When Andrew Offutt died, his son, Chris, inherited a desk, a rifle, and 1,800 pounds of pornographic fiction. Andrew had been considered the "king of 20th-century smut", with a writing career that began as a strategy to pay for his son's orthodontic needs and soon took on a life of its own, peaking during the 1970s, when the commercial popularity of the erotic novel reached its height.
With his dutiful wife serving as typist, Andrew wrote from their home in the Kentucky hills, locked away in an office no one dared intrude upon. Here he wrote more than 400 pornographic novels. The more he wrote, the more intense his ambition became and the more difficult it was for his children to be part of his world.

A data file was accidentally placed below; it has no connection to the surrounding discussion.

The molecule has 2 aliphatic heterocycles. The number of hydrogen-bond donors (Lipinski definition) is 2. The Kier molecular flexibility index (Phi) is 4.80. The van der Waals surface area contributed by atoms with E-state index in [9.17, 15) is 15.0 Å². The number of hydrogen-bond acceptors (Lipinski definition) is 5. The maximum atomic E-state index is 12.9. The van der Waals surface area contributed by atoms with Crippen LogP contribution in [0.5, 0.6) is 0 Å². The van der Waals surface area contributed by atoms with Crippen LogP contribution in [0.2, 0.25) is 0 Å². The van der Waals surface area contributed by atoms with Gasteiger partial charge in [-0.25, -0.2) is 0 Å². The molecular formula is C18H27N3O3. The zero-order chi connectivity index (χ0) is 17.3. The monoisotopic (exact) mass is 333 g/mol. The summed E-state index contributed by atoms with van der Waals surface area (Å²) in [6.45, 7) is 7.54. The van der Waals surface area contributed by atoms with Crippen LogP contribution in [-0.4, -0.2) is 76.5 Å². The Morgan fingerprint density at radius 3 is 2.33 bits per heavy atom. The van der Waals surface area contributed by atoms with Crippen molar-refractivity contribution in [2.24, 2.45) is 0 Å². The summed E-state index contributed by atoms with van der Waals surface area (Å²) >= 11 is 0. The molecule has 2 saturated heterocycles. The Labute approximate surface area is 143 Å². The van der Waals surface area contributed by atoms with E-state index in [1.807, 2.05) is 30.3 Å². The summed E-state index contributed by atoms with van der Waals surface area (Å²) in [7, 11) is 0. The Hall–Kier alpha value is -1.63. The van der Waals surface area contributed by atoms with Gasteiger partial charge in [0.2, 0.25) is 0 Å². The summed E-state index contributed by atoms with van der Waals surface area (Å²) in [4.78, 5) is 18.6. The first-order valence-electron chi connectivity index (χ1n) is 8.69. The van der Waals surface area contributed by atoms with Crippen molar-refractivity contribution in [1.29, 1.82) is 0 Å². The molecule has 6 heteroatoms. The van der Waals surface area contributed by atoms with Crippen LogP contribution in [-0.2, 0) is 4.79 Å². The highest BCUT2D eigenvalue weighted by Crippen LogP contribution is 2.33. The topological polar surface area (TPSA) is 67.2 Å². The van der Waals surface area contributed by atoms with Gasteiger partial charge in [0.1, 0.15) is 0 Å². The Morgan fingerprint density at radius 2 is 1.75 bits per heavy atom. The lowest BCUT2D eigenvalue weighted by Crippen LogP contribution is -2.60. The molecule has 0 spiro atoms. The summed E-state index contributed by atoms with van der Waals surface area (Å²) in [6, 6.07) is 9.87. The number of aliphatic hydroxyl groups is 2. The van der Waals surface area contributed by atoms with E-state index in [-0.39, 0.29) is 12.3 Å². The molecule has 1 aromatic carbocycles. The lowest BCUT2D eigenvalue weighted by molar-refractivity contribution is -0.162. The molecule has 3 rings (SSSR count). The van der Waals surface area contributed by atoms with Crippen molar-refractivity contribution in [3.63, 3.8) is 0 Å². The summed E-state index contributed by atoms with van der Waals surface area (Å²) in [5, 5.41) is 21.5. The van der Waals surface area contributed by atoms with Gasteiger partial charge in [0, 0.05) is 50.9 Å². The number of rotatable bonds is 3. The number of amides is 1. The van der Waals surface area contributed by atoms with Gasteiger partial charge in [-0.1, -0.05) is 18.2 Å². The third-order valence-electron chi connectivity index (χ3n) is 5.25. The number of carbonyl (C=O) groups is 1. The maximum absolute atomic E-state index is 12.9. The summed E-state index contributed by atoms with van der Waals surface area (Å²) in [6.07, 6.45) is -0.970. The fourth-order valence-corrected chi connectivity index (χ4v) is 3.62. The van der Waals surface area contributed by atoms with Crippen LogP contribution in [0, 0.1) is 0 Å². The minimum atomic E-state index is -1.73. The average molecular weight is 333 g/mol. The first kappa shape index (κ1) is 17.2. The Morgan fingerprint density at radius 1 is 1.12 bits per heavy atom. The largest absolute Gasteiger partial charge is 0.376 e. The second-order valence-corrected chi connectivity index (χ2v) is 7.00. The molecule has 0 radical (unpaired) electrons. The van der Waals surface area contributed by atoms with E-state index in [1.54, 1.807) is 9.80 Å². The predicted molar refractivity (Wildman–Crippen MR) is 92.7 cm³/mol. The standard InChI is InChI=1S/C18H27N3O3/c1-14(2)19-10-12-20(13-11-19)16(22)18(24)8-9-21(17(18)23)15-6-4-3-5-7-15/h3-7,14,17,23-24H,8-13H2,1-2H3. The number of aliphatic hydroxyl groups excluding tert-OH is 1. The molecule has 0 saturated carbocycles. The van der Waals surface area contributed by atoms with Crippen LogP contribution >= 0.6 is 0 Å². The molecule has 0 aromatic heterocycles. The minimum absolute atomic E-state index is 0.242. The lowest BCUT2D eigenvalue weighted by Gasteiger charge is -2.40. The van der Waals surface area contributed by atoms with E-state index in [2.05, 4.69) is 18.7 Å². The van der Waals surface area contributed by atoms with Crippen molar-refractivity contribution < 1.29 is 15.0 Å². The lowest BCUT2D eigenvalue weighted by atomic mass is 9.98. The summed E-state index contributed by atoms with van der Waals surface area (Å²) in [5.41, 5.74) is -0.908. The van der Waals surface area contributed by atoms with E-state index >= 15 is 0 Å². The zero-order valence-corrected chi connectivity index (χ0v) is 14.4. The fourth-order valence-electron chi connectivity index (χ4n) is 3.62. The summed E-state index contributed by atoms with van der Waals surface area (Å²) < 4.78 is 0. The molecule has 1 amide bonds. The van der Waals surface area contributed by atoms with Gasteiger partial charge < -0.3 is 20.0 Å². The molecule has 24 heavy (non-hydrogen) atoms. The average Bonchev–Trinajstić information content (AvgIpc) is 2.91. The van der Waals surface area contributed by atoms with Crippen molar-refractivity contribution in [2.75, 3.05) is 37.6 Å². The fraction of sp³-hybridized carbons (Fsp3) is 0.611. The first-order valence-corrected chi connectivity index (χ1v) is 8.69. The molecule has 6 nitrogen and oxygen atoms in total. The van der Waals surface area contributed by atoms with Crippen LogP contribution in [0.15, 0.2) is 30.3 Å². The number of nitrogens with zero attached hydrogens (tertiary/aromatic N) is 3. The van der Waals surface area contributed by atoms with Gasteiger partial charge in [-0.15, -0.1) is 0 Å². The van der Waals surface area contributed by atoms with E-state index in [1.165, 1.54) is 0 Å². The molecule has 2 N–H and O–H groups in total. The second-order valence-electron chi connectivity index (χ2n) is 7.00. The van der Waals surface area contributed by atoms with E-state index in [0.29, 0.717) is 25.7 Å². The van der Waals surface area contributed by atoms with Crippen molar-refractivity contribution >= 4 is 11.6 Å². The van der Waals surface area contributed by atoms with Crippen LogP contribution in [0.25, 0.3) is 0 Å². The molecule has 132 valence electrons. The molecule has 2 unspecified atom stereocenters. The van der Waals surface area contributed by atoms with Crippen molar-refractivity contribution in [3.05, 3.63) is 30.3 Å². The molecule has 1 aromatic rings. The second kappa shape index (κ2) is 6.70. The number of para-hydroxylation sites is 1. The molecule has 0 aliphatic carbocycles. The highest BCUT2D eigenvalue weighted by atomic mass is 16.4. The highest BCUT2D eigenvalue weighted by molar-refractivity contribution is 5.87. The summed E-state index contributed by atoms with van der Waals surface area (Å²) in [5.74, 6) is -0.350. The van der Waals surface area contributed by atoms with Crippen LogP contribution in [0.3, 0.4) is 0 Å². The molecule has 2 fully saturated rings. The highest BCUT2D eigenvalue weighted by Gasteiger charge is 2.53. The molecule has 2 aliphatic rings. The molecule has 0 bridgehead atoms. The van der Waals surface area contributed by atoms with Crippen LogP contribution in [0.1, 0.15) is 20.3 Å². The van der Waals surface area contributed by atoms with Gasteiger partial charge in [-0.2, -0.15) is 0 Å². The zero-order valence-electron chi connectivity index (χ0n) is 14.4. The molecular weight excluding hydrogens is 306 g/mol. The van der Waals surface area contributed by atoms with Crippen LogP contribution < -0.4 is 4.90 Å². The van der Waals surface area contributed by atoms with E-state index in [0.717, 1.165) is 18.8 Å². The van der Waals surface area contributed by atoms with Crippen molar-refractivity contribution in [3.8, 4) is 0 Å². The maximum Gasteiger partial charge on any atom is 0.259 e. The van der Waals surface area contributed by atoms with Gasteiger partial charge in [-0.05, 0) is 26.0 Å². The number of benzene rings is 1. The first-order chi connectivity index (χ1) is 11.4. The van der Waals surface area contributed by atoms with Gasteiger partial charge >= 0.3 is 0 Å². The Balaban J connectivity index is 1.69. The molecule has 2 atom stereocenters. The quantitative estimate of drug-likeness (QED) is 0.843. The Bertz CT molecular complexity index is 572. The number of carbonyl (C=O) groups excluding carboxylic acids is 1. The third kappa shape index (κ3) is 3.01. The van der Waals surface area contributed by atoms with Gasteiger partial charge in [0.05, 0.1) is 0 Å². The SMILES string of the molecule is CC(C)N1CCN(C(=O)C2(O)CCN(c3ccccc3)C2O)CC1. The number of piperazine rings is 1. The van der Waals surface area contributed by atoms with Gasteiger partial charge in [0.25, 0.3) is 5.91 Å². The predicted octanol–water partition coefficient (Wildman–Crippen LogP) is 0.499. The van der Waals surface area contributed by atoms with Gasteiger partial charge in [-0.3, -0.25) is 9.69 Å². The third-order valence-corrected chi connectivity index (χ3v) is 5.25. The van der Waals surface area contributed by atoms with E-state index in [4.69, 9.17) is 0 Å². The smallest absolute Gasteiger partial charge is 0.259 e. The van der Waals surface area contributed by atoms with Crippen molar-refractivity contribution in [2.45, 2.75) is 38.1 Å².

Over the long summer of 2013, Chris returned to his hometown to help his widowed mother move out of his childhood home. As he began to examine his father's manuscripts, memorabilia, journals, and letters, he realized he finally had an opportunity to gain insight into the difficult, mercurial, sometimes cruel man he'd loved and feared in equal measure. Only in his father's absence could he truly make sense of the man and his legacy.
Contains mature themes.
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His father was president of SFWA from 78-80.
The child's-eye view of SF conventions in the 1970's and early 80's was particularly interesting. I'm glad that they have improved over the years.
I liked the writing and the story, but felt some depth was lacking in the overall perspective of the larger SF community of the time. I wish more time had been spent placing SF in American culture in this period, along with the sexual revolution that his parents were clearly participants in. Overall, a book I'm glad was written. Didn't care for the narrator, but that's a matter of personal taste.
- E in Atlanta